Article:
I'm seeing some nods. Any questions about that? Okay, so the rest of this stuff is a little bit on the boiler platey side, so I will show you how to cheat. But what I want is for you to actually run this yourself and see the output yourself, so you can go to, on my slides, kcd.im/webpack-workshop, so if you're not on my slides, that's where it is.
And then go to the coverage exercise slide, here actually, well yeah. I can copy this into the chat actually, just really quick. So yeah, go to those slides. And then click on this link to get the diff. And you can even just pop this up in view and copy that.
And I want you to actually run this and get the coverage yourself though. Yeah, or you can just look at it and type it out yourself. And while you're doing that, I'll explain what the purpose of this stuff is. So first of all, we have these reporters, so karma has this concept of reporters, where in the terminal, if you specify the progress reporter, it's going to show you, we only have 1 test, so what happens likely going to split.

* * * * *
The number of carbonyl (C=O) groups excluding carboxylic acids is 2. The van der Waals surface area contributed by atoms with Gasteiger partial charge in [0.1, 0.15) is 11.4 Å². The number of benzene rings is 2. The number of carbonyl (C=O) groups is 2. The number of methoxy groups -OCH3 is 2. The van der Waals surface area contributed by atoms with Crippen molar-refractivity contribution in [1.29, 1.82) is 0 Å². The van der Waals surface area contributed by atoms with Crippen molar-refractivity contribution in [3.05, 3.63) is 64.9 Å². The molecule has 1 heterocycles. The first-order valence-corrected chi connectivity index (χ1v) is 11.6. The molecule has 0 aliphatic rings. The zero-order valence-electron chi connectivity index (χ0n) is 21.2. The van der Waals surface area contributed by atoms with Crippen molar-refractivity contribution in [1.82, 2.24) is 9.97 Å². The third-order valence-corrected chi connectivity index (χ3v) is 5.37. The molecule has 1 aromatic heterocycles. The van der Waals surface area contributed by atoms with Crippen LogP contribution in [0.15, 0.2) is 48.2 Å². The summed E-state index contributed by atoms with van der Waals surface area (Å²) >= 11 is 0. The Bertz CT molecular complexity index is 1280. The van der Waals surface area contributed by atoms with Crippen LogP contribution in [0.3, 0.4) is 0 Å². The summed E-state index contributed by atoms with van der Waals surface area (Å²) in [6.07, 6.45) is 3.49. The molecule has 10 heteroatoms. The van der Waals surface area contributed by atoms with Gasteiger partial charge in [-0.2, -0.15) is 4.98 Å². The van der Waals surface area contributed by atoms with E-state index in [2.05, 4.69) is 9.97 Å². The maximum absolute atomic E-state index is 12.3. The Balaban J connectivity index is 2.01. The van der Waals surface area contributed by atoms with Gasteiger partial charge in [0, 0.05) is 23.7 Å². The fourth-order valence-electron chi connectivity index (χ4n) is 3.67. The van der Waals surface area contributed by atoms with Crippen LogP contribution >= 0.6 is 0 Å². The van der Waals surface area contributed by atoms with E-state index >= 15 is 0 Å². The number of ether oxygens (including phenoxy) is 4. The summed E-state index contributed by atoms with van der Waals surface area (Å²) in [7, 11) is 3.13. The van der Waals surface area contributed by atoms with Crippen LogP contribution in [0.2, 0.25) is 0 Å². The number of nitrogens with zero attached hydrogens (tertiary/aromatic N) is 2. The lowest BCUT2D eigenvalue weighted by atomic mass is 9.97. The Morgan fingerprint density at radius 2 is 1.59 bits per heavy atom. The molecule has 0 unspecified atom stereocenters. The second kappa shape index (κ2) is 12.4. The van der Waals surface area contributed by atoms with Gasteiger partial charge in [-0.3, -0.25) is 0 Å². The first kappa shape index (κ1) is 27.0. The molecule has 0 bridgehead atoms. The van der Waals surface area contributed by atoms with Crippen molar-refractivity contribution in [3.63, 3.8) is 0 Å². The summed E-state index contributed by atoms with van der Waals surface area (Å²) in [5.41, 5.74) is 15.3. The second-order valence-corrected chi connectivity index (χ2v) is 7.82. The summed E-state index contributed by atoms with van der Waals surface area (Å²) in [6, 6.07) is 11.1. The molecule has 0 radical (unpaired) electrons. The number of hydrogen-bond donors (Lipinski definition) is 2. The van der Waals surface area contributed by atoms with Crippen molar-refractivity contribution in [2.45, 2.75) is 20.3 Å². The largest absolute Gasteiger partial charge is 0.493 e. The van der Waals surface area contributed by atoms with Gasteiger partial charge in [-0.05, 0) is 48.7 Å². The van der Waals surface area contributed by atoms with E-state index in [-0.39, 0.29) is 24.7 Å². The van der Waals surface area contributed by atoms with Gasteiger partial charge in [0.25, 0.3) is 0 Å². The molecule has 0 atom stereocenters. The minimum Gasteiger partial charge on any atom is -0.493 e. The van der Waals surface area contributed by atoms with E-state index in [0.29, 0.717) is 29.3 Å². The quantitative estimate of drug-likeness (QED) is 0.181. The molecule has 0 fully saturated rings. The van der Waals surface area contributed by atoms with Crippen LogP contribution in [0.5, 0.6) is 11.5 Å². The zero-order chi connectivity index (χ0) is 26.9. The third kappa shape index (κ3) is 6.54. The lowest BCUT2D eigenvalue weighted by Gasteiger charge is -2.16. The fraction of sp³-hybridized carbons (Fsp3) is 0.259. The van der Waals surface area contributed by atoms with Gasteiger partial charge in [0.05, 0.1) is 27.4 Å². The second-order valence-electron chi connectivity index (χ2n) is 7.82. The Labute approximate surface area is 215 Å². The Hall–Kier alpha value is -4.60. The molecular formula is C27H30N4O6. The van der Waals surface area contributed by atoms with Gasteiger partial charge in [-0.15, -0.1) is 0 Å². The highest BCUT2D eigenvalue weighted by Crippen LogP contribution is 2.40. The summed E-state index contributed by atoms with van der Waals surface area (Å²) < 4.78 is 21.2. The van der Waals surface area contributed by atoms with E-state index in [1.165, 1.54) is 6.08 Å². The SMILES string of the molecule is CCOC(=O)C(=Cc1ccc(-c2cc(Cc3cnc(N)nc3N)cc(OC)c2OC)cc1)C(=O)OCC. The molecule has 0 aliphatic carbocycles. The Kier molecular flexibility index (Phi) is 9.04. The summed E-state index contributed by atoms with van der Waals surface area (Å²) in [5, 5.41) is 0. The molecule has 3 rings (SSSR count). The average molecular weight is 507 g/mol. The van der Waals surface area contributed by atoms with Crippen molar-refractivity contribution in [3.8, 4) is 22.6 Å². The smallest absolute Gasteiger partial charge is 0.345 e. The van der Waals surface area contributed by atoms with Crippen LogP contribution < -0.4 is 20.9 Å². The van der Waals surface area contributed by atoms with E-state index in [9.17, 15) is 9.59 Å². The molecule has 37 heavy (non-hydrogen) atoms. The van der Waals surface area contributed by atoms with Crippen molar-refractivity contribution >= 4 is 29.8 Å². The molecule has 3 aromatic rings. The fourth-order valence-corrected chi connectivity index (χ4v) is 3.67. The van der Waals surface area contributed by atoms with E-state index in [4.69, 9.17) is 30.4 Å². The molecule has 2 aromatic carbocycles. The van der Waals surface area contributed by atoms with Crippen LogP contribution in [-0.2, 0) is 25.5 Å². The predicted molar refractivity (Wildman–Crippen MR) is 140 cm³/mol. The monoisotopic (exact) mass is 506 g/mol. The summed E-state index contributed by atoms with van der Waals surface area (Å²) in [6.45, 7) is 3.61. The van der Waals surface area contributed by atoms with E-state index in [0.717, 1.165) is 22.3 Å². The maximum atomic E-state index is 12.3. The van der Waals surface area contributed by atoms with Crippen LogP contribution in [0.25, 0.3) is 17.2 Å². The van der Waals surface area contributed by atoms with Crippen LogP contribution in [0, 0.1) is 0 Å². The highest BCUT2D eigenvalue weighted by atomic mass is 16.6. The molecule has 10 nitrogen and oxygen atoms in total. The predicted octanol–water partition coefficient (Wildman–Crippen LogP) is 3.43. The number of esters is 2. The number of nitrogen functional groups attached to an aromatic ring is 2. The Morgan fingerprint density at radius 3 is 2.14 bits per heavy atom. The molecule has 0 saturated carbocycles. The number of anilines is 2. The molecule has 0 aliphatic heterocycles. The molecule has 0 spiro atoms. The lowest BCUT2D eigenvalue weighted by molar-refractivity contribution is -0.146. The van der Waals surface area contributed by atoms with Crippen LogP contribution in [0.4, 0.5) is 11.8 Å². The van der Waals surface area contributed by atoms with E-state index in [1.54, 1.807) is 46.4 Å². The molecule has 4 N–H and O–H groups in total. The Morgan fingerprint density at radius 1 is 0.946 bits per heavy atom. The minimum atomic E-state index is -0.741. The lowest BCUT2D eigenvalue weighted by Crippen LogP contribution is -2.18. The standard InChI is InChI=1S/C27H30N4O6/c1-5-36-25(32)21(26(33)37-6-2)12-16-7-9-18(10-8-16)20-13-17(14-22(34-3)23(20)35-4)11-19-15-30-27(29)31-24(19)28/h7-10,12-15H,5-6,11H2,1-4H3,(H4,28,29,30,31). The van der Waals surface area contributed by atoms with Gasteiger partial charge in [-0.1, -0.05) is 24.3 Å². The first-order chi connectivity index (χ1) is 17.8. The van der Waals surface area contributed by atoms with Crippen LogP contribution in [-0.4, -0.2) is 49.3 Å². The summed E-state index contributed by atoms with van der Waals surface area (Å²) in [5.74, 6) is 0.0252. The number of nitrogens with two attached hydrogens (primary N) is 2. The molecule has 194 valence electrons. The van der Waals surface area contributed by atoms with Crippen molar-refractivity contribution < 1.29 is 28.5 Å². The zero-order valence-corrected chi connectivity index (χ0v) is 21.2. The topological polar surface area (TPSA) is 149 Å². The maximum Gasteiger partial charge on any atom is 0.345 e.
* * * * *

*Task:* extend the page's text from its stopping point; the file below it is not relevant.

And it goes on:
But if you have 600 tests, you'll see in the terminal these tests running, and that's the progress reporter. We also want to get code coverage in our terminal, so when our tests are all done, it will spit out what the code coverage looks like. And we want it in general es files as well.
And so that's where we specify the coverage reporter. And that coverage reporter actually corresponds to this karma-coverage plugin that we're using. And then we configure that this way. So the coverage plugin knows to look in the karma configuration for the coverage reporter to get its config. And here, it has a reporter's array that has a bunch of boiler platey stuff that just says the different types of reporter sites you want.
There are several different ways to configure this, but not super necessary for you to understand or as far as webpack is concerned to understand that bit. So I'm going to take us as far as, well, I'm actually going to check out the next branch, and I'm going to explain to you why this part is important.
And then we'll go ahead and move on.